The same day, U.S. Rep. Mark Pocan (D-Wisc.) and 12 fellow progressives in the House introduced legislation that would bar the president from entering the United States into a free trade agreement or investment treaty that included investor-state dispute settlement provisions. Odds are that Pocan’s two-page bill dies on the vine.

On this issue, the White House finds itself caught between its base and its attempt to build a legacy for President Barack Obama as the man who decisively led the United States out of recession. Free trade deals such as TTIP and Trans-Pacific Partnership (TPP) represent key initiatives of his final years in office and may spur economic growth. But labor and environmental groups are deeply skeptical toward such deals in general, and investor-state provisions have emerged as a flash point in the White House’s tussle with the left-wing of the Democratic Party.

Writing in the Washington Post last month, Sen. Elizabeth Warren (D-Mass.) railed against such a provision in the TPP. “Replacing the U.S. legal system with a complex and unnecessary alternative — on the assumption that nothing could possibly go wrong — seems like a really bad idea.”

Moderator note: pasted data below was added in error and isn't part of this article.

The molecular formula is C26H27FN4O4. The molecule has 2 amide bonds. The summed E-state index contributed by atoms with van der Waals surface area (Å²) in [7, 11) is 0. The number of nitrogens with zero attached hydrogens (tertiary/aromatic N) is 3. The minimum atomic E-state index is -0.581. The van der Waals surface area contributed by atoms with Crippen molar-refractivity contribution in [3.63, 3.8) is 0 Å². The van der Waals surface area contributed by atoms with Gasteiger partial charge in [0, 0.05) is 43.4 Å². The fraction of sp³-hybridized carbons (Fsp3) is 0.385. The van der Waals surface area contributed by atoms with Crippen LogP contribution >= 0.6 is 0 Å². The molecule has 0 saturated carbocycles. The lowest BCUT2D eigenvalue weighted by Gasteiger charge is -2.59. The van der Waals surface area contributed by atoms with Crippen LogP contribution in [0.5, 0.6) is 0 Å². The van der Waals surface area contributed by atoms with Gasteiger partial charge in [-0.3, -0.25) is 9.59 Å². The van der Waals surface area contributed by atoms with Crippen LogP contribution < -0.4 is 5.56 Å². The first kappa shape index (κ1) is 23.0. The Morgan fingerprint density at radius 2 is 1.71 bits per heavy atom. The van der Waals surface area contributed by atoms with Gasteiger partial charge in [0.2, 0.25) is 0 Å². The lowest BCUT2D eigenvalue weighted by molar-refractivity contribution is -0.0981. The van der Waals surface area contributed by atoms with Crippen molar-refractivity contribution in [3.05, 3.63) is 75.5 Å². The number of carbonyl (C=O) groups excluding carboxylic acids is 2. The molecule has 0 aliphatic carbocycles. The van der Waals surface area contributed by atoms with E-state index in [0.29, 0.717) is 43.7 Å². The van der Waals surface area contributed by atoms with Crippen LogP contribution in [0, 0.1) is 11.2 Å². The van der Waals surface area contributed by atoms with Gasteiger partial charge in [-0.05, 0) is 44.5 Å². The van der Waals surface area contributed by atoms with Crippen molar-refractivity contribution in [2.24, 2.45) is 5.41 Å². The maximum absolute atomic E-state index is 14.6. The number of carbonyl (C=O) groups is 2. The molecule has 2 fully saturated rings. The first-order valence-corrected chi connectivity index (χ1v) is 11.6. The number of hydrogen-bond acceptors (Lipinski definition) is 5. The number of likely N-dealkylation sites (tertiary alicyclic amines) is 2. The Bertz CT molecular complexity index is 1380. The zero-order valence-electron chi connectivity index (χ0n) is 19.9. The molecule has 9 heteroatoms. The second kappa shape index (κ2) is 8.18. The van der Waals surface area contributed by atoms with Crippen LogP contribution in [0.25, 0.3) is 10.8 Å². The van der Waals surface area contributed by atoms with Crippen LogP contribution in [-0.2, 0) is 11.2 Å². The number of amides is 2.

In a White House blog post, Jeffrey Zients, the director of the National Economic Council, fired back that the investor-state provision being written will improve transparency and prevent the kind of abuses that have marked previous litigation under such measures.

In short, on both sides of the Atlantic, economic officials are not so subtly hinting that investor-state provisions are here to stay.

Photo credit: Sean Gallup/Getty Images

Siddhartha Mahanta is an associate editor at Foreign Policy. A Texas native and graduate of the University of Texas at Austin, he has also worked for Mother Jones, National Journal, and the PBS Newshour. Twitter: @sidhubaba

Elias Groll is a staff writer at Foreign Policy. Twitter: @EliasGroll